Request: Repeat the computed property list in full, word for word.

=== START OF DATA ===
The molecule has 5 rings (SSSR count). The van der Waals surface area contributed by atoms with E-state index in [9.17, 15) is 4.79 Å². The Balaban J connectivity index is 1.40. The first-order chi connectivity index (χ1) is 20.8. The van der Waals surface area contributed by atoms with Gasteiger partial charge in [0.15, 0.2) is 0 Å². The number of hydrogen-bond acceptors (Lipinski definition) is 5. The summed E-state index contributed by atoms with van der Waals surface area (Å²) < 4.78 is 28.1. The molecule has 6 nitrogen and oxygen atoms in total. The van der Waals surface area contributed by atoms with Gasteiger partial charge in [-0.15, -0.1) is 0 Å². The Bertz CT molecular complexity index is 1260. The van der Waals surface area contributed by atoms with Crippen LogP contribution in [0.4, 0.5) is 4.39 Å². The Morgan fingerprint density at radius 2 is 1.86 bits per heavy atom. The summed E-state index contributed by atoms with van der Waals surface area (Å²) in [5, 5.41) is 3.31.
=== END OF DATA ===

The molecule has 5 rings (SSSR count). The van der Waals surface area contributed by atoms with E-state index in [9.17, 15) is 4.79 Å². The Balaban J connectivity index is 1.40. The first-order chi connectivity index (χ1) is 20.8. The van der Waals surface area contributed by atoms with Gasteiger partial charge in [0.15, 0.2) is 0 Å². The number of hydrogen-bond acceptors (Lipinski definition) is 5. The summed E-state index contributed by atoms with van der Waals surface area (Å²) < 4.78 is 28.1. The molecule has 6 nitrogen and oxygen atoms in total. The van der Waals surface area contributed by atoms with Gasteiger partial charge in [-0.15, -0.1) is 0 Å². The Bertz CT molecular complexity index is 1260. The van der Waals surface area contributed by atoms with Crippen LogP contribution in [0.4, 0.5) is 4.39 Å². The Morgan fingerprint density at radius 2 is 1.86 bits per heavy atom. The summed E-state index contributed by atoms with van der Waals surface area (Å²) in [5, 5.41) is 3.31.